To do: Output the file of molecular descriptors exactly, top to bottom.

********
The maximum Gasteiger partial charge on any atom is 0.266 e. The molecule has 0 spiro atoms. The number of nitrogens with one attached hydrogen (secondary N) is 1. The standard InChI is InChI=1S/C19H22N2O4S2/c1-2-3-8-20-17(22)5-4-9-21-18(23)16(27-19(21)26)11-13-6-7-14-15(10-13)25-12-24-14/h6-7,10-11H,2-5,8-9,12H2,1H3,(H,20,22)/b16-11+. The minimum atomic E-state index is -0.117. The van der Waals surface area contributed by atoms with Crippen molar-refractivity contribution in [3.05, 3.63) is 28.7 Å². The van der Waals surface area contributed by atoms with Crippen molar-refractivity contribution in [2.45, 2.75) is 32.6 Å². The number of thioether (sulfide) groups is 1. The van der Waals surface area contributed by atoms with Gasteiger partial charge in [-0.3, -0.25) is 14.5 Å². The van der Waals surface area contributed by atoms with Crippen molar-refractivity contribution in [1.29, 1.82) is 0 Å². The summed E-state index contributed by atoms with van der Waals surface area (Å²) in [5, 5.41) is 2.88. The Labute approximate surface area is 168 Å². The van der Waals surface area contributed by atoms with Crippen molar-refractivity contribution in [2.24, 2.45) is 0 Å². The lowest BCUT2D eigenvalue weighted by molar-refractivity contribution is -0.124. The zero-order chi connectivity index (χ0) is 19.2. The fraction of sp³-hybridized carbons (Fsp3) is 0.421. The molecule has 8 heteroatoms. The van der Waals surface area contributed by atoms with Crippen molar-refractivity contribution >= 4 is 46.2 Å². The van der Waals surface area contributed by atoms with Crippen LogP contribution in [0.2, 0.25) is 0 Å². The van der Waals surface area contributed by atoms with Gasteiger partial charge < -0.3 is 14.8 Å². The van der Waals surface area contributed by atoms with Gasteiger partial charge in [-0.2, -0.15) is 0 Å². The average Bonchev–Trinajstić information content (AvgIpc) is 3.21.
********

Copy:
The maximum Gasteiger partial charge on any atom is 0.266 e. The molecule has 0 spiro atoms. The number of nitrogens with one attached hydrogen (secondary N) is 1. The standard InChI is InChI=1S/C19H22N2O4S2/c1-2-3-8-20-17(22)5-4-9-21-18(23)16(27-19(21)26)11-13-6-7-14-15(10-13)25-12-24-14/h6-7,10-11H,2-5,8-9,12H2,1H3,(H,20,22)/b16-11+. The minimum atomic E-state index is -0.117. The van der Waals surface area contributed by atoms with Crippen molar-refractivity contribution in [3.05, 3.63) is 28.7 Å². The van der Waals surface area contributed by atoms with Crippen molar-refractivity contribution in [2.45, 2.75) is 32.6 Å². The number of thioether (sulfide) groups is 1. The van der Waals surface area contributed by atoms with Gasteiger partial charge in [-0.3, -0.25) is 14.5 Å². The van der Waals surface area contributed by atoms with Crippen molar-refractivity contribution in [1.29, 1.82) is 0 Å². The summed E-state index contributed by atoms with van der Waals surface area (Å²) in [5, 5.41) is 2.88. The Labute approximate surface area is 168 Å². The van der Waals surface area contributed by atoms with Crippen molar-refractivity contribution in [2.24, 2.45) is 0 Å². The lowest BCUT2D eigenvalue weighted by molar-refractivity contribution is -0.124. The zero-order chi connectivity index (χ0) is 19.2. The fraction of sp³-hybridized carbons (Fsp3) is 0.421. The molecule has 8 heteroatoms. The van der Waals surface area contributed by atoms with Crippen molar-refractivity contribution >= 4 is 46.2 Å². The van der Waals surface area contributed by atoms with Crippen LogP contribution in [0.2, 0.25) is 0 Å². The van der Waals surface area contributed by atoms with Gasteiger partial charge < -0.3 is 14.8 Å². The van der Waals surface area contributed by atoms with Gasteiger partial charge in [-0.2, -0.15) is 0 Å². The average Bonchev–Trinajstić information content (AvgIpc) is 3.21.